George Washington Papers

To George Washington from Major General William Heath, 20 December 1780

From Major General William Heath

Garrison West Point Decr 20th 1780

Dear General

The last evening I was honored with yours of yesterday, shall attend to its injunctions.1

Enclosed is Major Darbys opinion of the model of a flat bottom’d boat of the best construction for the convenience of men, and transportation of the boats on Carriages.2

Capt. Welles who has the charge of the Guards Boats informs me, that the number of boats is insufficient, and that additional ones of a proper size are not to be obtained; that some of those, that were on the Carriages, are much lighter & more suitable, than the common Flat boats, or any other he can obtain at present. Capt. Welles has but two Light Guard boats—If your Excellency should think proper, to permit him to have two of the lightest of those sent up to Murderers Creek, I will give him notice when your pleasure is known.3 I have the honor to be With the greatest respect Your Excellencys Most Obedient Servant

W. Heath

LS, DLC:GW; ADfS, MHi: Heath Papers.

2The enclosure was a note from Maj. Samuel Darby to Heath written at West Point on this date: “I am of oppinion that the following dimentions are best for the construction of a flat bottomed Boat. boath for the conveniency of Men, and transportation of the Boats on Carriges.” Darby gave the dimensions in tabular form: “Length upon the floor” (25 feet); “width amidship upon the floor” (5 feet, 6 inches); “Width from Gunwail to gunwail” (6 feet, 4 inches); “depth of Sides in board” (1 foot, 10 inches). He added: “head and Stearn Sharpe boath alike” (NjP: De Coppet Collection). GW wrote and signed an undated postscript to Darby’s note: “N.B. The bottom plank being in one length, adds much to the strength of the Boat, & makes them less liable to injury by land transportation—Flooring (or cieling) the bottom contributes also to the strength & qualifies them for the transportation of Horses.” GW also drew an oval outline of a boat with pointed ends and wrote inside his drawing: “Floor of the Boat.” GW enclosed this document when he wrote Virginia governor Thomas Jefferson on 27 Dec., found at his letter to Jefferson, 9 Dec., n.9.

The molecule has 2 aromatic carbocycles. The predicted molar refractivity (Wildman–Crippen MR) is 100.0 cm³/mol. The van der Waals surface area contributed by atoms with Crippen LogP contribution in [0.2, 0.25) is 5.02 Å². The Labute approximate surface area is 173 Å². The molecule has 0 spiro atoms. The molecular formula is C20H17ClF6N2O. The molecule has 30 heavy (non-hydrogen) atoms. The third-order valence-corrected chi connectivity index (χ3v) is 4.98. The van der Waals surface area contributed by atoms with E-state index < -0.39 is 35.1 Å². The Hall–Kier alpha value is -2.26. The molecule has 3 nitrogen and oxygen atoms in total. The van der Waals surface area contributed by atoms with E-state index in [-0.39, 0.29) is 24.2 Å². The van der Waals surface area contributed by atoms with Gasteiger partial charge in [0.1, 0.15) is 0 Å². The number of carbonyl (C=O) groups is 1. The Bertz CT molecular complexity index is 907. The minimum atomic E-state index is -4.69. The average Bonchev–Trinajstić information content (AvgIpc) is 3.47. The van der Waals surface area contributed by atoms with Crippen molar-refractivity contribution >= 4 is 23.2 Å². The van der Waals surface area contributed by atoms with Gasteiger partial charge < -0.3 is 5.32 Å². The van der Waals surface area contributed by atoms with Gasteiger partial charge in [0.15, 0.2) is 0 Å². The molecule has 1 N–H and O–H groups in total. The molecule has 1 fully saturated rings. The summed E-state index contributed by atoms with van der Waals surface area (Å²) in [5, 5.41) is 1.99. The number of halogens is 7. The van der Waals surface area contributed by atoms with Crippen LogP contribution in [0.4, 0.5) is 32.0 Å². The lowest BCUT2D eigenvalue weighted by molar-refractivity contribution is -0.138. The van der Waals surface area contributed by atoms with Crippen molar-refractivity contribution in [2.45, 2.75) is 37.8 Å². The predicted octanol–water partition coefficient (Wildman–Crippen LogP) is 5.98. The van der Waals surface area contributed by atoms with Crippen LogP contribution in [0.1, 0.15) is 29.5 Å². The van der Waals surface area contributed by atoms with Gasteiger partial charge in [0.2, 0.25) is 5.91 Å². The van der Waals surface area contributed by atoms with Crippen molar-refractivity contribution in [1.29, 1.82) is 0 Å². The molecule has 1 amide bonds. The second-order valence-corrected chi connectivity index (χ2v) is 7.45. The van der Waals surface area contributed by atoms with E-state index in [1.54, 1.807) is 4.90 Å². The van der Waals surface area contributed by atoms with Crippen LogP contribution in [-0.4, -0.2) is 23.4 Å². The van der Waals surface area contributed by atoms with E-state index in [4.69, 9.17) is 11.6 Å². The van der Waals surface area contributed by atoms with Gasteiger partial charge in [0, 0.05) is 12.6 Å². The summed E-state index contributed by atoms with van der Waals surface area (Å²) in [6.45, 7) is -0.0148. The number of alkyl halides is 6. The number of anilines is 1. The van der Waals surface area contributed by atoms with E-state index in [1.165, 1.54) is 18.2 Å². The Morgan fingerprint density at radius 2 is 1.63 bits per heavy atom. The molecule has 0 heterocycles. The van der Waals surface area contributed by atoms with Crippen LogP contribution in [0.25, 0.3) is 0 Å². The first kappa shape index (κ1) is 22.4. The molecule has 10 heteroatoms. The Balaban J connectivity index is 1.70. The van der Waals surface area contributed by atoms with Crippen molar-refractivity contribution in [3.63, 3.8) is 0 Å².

3GW’s aide-de-camp David Humphreys wrote Heath from headquarters at New Windsor on 21 Dec.: “In the absence of His Excellency, who is gone to Fish Kill Landing in company with Genl Chattelus, I have recd Your Letter to him of Yesterday.

“I know it to be perfectly agreeable to the General that Capt. Welles should be furnished with the Boats proposed, as he had previously directed me to write to the Quarter Mastr Genl to that purpose” (MHi: Heath Papers; see also GW’s second letter to James Clinton, 19 Dec., n.1). For the operation involving Capt. Roger Welles, see GW to Welles, 13 Dec., especially n.10, and to David Humphreys, 23 Dec., and the source note to that document; see also Heath’s first letter to GW, 18 Dec., and n.1 to that document.

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